….. with US$44.7 million in grants to fight polio in Africa, Asia and the Middle East

With the world ?This Close??99%?to eliminating polio from the planet, the effort is receiving an additional US$ 44.7 million boost from Rotary to support immunization activities, surveillance, and research spearheaded by the Global Polio Eradication Initiative which aims to end the disabling viral disease worldwide by 2018.


Polio is set to become the second human disease ever to be eliminated from the world (smallpox is the first). To date, Rotary has helped 193 countries stop the transmission of polio through the mass immunization of children. Rotary?s new funding commitment, announced in advance of the Oct. 24 observance of World Polio Day 2014, targets countries where children remain at risk of contracting this incurable, but totally vaccine-preventable, disease.

?It is fitting that this round of Rotary grants coincides with World Polio Day, which we use to raise awareness of — and support for ? the global campaign to end this terrible disease once and for all,? said Rotary International General Secretary John Hewko, the organization?s top executive. ?Rotary is committed to relegating polio to the history books, and we welcome everyone?s support as we move ever closer to our goal of a polio-free world.?

He noted that the end-game strategy against polio includes the introduction of inactivated, injectable polio vaccine to supplement the progress achieved through the immunization of 2.5 billion children with the oral polio vaccine. Leading that effort is Sanofi Pasteur, the largest manufacturer of polio vaccine and co-sponsor with Rotary of a special program in Chicago on World Polio Day.

?As more than 120 countries in the world are introducing the Inactivated Polio Vaccine (IPV), we are beginning the last chapter on polio eradication,? said Olivier Charmeil, Sanofi Pasteur chief executive officer. ?At Sanofi Pasteur, we have had a long-term vision of IPV as the ultimate public health tool able to finish the job started with Oral Polio Vaccine (OPV). Today we are honored to stand alongside Rotary, the historical partner in the battle against polio.?

About $18.5 million will go to the three remaining polio-endemic countries: Afghanistan ($7.4 million) Nigeria ($8.4 million), and Pakistan ($2.7 million). An endemic country is one where the wild poliovirus has never been stopped.

Another $9.5 million is marked for previously polio-free countries currently reporting cases ?imported? from the endemic countries: Cameroon ($3.5 million), Ethiopia ($2 million), and Somalia ($4 million).

And $10.4 million will go to polio-free countries that remain at risk of reinfection: Democratic Republic of Congo ($1.5 million), India ($4.9 million), Niger ($1 million), South Sudan ($2 million), and Sudan ($1 million).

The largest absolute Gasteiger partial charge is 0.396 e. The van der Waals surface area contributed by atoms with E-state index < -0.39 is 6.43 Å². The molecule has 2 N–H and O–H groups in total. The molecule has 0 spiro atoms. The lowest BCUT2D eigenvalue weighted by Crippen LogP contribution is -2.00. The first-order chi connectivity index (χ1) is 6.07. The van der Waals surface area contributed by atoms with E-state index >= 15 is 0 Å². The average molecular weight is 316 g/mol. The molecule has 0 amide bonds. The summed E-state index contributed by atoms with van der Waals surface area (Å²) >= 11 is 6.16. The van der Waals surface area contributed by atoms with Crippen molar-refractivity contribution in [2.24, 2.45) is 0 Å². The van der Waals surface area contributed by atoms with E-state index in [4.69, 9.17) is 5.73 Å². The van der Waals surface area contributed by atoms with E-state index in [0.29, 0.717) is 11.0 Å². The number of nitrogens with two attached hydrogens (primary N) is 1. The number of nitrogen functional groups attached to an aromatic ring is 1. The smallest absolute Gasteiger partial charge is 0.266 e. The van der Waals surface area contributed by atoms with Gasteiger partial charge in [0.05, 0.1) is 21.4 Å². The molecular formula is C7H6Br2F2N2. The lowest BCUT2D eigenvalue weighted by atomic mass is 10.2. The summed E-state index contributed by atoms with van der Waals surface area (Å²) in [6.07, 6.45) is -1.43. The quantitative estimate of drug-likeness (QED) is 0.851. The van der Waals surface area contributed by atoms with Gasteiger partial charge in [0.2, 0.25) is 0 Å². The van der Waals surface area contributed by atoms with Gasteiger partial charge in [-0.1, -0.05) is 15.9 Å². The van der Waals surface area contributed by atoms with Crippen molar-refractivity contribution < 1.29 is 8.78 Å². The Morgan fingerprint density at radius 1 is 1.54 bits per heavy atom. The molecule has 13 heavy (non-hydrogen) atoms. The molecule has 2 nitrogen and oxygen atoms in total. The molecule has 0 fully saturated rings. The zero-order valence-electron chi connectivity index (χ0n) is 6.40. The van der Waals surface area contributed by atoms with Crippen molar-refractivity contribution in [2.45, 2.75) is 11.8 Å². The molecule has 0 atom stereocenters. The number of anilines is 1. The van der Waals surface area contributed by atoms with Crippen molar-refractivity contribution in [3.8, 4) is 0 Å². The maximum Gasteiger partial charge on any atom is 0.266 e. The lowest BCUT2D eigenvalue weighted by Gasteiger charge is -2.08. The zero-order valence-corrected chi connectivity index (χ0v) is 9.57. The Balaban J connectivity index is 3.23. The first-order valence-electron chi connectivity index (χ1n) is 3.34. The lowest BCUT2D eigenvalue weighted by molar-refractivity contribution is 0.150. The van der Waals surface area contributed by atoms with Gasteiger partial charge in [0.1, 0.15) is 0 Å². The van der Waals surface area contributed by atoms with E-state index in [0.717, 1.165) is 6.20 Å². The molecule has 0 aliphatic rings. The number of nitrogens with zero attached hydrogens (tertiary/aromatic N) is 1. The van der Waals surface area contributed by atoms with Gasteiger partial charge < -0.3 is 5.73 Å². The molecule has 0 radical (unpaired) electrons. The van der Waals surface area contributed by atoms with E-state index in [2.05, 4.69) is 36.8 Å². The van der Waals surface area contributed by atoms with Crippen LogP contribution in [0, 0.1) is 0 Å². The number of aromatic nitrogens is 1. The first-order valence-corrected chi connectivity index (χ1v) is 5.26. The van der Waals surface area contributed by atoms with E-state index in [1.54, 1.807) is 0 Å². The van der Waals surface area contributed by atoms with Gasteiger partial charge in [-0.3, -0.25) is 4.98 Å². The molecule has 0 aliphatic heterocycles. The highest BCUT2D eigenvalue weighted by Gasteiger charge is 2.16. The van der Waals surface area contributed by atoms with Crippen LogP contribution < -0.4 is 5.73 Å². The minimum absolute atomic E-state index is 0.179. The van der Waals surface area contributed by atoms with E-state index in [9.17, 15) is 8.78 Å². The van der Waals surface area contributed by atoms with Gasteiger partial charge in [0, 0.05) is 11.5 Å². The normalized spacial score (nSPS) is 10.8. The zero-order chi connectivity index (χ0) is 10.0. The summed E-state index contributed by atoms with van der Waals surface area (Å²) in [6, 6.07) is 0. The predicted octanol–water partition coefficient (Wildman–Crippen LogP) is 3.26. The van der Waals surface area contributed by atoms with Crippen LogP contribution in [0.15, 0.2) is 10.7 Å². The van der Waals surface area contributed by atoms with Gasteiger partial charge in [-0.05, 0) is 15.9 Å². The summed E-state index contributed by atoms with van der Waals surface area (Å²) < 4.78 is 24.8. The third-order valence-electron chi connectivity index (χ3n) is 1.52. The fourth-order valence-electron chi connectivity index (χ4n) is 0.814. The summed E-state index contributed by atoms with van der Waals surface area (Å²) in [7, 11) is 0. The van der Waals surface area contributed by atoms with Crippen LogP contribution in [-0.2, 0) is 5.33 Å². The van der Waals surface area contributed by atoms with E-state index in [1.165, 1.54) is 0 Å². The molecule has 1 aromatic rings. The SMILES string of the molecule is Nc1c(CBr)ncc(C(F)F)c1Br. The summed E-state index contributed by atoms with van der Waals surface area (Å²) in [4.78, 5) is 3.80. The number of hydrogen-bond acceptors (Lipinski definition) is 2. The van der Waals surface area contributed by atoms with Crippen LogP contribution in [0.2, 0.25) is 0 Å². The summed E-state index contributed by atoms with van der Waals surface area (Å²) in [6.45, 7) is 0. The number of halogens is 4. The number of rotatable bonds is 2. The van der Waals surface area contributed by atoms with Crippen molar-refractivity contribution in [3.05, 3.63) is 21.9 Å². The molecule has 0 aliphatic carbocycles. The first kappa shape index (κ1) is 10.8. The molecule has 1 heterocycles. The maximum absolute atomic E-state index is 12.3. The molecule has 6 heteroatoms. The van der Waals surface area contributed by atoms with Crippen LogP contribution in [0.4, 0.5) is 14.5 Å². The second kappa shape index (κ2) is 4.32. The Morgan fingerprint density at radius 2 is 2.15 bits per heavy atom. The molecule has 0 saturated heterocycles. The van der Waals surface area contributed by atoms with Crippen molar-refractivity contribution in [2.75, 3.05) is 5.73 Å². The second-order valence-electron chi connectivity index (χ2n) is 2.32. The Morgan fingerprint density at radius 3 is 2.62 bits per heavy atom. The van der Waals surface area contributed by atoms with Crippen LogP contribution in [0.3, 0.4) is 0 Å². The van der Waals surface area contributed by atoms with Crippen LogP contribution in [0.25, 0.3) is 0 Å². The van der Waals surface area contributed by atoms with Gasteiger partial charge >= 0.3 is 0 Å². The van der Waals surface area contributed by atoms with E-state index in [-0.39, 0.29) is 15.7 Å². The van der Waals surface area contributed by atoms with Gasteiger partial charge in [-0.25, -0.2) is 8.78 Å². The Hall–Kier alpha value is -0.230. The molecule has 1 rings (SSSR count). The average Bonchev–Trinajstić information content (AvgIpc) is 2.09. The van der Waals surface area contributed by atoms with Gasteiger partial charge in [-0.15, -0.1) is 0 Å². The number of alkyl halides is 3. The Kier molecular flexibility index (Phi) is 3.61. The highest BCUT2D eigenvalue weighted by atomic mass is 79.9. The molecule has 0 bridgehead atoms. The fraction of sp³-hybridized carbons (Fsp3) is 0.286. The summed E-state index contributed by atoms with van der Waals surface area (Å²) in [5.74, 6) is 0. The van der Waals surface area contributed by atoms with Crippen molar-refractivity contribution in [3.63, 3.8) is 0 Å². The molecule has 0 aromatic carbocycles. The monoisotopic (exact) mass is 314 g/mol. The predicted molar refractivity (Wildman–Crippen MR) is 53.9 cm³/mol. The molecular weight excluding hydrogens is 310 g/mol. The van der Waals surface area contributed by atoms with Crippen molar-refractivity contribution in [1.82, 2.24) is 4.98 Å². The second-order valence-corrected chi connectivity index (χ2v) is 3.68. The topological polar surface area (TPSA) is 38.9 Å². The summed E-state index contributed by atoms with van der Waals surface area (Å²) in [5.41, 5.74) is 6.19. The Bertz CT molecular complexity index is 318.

The remaining $6.3 million will go toward polio eradication research.

Rotary provides grant funding to polio eradication initiative partners UNICEF and the World Health Organization, which work with the governments and Rotary club members of polio-affected countries to plan and carry out immunization activities. Mass immunizations of children via the oral polio vaccine must continue until global eradication is achieved.

To date, Rotary has contributed more than $1.3 billion to fight polio. Through 2018, the Bill & Melinda Gates Foundation will match two-to-one every dollar Rotary commits to polio eradication (up to $35 million a year). As of 2013, there were only 416 confirmed polio cases in the world, down from about 350,000 a year when the initiative launched in 1988.

?End Polio Now: Make History Today? Livestream Event

24 October 2014 – World Polio Day, (6:30 pm CT) at:

For the second year in a row, Rotary will mark World Polio Day with a livestream event featuring a global status update on the fight to end polio as well as an array of guest speakers and performers. Streaming from Chicago, and hosted by TIME magazine science and technology editor Jeffrey Kluger, highlights of the event include:

? Tessanne Chin, 2013 winner of the TV show ?The Voice,? will perform a song during the program, followed by a benefit concert after the event

? Reggae star Ziggy Marley will welcome participants to the event and perform via video

? Minda Dentler, polio survivor and Ironman competitor, will share her personal story.

? Remarks via video by Olivier Charmeil (, chief executive officer of Sanofi Pasteur and Bernadette Hendrickx, Senior Medical and Scientific advisor to the CEO of Sanofi Pasteur will deliver remarks live.

? Addresses by Rotary International General Secretary John Hewko, Rotary Foundation Vice-Chair Michael McGovern, and Dr. James Alexander, senior medical epidemiologist at the Centers for Disease Control and Prevention.

Source: APO (African Press Organization) on behalf of Rotary International.

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